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The Independent


The Independent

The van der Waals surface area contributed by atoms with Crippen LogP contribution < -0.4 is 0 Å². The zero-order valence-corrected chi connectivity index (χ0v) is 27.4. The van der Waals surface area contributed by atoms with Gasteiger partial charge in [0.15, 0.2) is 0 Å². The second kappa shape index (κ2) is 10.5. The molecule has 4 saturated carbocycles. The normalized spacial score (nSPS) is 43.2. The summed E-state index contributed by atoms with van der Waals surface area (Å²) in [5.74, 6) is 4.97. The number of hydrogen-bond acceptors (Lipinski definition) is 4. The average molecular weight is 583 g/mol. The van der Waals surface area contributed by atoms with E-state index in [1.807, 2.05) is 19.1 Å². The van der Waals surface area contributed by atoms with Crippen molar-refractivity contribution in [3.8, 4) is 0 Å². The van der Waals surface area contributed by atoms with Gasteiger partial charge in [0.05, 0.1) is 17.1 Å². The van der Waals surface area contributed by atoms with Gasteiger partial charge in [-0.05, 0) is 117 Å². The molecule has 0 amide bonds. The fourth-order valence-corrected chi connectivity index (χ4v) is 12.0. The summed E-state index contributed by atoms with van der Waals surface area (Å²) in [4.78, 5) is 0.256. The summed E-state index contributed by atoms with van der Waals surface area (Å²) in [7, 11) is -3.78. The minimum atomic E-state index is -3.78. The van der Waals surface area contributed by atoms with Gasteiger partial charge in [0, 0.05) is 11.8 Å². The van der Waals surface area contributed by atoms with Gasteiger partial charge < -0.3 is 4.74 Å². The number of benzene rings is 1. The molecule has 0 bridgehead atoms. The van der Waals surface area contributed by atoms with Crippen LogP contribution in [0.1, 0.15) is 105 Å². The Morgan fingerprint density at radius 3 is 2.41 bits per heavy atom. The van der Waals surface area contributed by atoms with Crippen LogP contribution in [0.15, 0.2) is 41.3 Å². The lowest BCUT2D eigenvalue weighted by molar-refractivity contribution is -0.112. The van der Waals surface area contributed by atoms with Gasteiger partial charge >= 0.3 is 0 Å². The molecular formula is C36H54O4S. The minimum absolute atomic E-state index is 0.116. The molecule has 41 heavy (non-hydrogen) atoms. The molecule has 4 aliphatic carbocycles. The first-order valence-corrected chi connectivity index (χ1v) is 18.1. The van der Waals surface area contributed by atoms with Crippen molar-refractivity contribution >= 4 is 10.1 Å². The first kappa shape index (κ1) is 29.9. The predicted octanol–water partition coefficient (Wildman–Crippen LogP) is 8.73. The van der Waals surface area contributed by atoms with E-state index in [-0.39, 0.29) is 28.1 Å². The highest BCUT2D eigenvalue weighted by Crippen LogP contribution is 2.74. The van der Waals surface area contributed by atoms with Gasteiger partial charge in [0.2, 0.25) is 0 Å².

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Three decades into a career that has produced 427 films, including Psychedelic Elevator, Kung Funk: The Funky Fu, Jazzercide, and What Planet Is This (Oh My God It's Earth), independent producer/director Morty Fineman (Jerry Stiller) has reached a professional impasse. He's run out of money, the future of his latest project (a T&A-heavy right-to-death thriller titled Ms. Kevorkian) is in jeopardy, and daughter Janeane Garofalo, the one person he trusts to help him, makes no attempt to hide her reluctance. Directed by Stephen Kessler and co-written by Kessler and Mike Wilkins, The Independent uses the mockumentary form to explore Stiller's world of low-budget, high-concept movie-making. The filmmakers' affection for their subject is evident in the many convincing clips drawn from the Fineman Films catalog, most of which borrow the Roger Corman formula of balancing sex and violence with attempts at social relevance. (Corman himself shows up to pay tribute to a one-time rival, alongside others with B-movie roots, like Peter Bogdanovich, Ron Howard, and Fred Williamson.) Accurate and extremely funny when parodying the past, Kessler and Wilkins seem less assured in the present, particularly in early moments that appear inspired by the Fineman Films sensibility: If a scene has a coffin, why miss the chance to knock it to the ground? Fortunately, even in its phoniest moments, like a belabored subplot involving a serial killer whose life story Stiller wants to option, the cast wisely plays it straight. As Stiller's assistant, Max Perlich displays a naïve devotion to his mentor that nicely balances Stiller's deadpan conviction and Garofalo's mixture of concern and embarrassment. Initially, everything but the movie clips feels like filler, but by film's end, Stiller's plight has taken on considerable poignancy. Kessler and Wilkins do little to stretch the boundaries of the now-familiar mockumentary format, borrowing not only the spirit of This Is Spinal Tap but also the concepts of entire scenes, as when the filmmakers force Stiller to revisit the awful reviews of his career-killing multimillion-dollar epic The Whole Story Of America. Perhaps their lack of ambition is itself meant as a tribute to their subject, but it rarely dims the appeal of their fond and frequently hilarious film.